The Larks are not just another pretty string quartet.
Thursday, November 18, 2004
The Lark Quartet may be easy on the eyes, but don’t let their good looks fool you—the foursome also happens to be composed of very serious musicians unafraid to play music that’s decidedly not pretty.
Opening their concert Friday night at the Sunset Center in Carmel, the New York City-based group will perform Mozart’s Dissonant Quartet. “It’s about 200 years ahead of its time,” says Astrid Schween, the quartet’s cellist. “It doesn’t try so hard to be pretty. It’s actually like the title says—extremely dissonant. It’s odd and romantic and somehow it seems very relevant to me today given what just happened with the election.
“To hear music like this really describes a certain distress and unease. And it is also bouncy, wonderful Mozart in certain sections, but it’s definitely pushing the limits. It’s got some urban blight in there.”
Schween isn’t sure whether Mozart—a hard-partying musical child prodigy who died broke at age 35—was trying to express any political frustrations of his own when he wrote the piece, but she is aware of the reaction to the work. “People thought he’d lost his mind. ‘cause the whole opening section, it just sounds like the instruments are almost lost. Now, to a modern ear it’s like, oh, how cool. But at the time I think it was probably very threatening and unnerving to hear a composer take that kind of a chance. The dissonances are right there in your face.”According to Schween, Mozart’s in-your-face dissonance was par for the course.
“He had a real sort of kiss-off attitude sometimes,” she says. “He didn’t always please his bosses and it didn’t bother him that much. He was more interested in writing music that he believed in and thought was right and true and beautiful and I don’t think he listened very carefully to what patrons asked of him. He was very much a rascal.”
The Larks will also play Beethoven’s and Dvoˇráck’s E-flat Major Quartets to round out the evening.With 15 years under her belt, Schween is the longest-reigning member of the group, which was formed 19 years ago. The quartet now includes violinists Deborah Buck and Maria Bachman and violist Kathryn Lockwood. The group has 12 CDs to their credit, including works by modern composers such as Alfred Schnittke, as well as works by Handel, the father of the string quartet. The quartet’s name is taken from Handel’s piece of the same name about the song the high-flying lark sings when it reaches cruising altitude.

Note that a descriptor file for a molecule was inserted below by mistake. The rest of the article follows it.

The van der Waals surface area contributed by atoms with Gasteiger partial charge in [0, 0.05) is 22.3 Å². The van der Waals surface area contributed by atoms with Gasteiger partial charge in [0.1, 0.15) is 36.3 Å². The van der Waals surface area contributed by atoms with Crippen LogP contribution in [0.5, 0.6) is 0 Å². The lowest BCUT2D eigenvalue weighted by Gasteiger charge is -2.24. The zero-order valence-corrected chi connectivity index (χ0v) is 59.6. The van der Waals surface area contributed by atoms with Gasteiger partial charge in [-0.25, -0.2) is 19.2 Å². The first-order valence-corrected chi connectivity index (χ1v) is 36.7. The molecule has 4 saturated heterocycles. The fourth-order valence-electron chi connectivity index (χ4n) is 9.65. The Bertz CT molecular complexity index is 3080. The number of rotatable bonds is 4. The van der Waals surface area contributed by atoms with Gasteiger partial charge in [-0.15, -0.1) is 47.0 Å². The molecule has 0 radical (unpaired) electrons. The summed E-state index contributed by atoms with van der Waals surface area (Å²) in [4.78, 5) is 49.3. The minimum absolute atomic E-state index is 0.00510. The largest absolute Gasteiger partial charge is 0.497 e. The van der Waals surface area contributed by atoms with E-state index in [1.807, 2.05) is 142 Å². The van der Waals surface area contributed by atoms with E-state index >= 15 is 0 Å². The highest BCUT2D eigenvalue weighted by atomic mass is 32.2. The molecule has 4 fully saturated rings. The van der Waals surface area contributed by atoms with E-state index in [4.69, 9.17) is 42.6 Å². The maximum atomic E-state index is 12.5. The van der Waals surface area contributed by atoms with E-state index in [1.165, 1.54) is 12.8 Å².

Earlier in their career, the Larks emphasized performing in competitions and won many, such as the prestigious Shostakovich Gold Medal in 1990. Like the other members of the quartet, Schween also teaches (at the Julliard School of Music and at U-Mass) and performs on her own.
While the Lark Quartet’s repertoire still includes plenty of traditional, early classical music, you wouldn’t necessarily be able to tell that by their packaging—especially the group’s Charlie’s Angels-inspired logo.
“We realized that that was a little bit of a chance,” says Schween. “But the music world is very jammed with people trying to get bookings and when our friend came up with the logo we were like, ‘that’s kind of cool.’ It’s different. It doesn’t have any instruments in it.”
And if audiences don’t immediately pick up that the Larks are a classical string quartet from their photos, that’s fine with Schween too.
“It indicates our own break with the establishment of chamber music, which is traditionally four old guys in suits and the sort of stuffy overtones,” she says. “Maybe by looking at this picture people will get the idea that there’s a certain amount of fun in us and a refreshing take on things. We don’t want to appear to be just another version of the same thing.”
The Lark Quartet performs at 8pm on fri at the Sunset Center, San Carlos and 9th, Carmel. $25/adults; $10/students. 625-3637.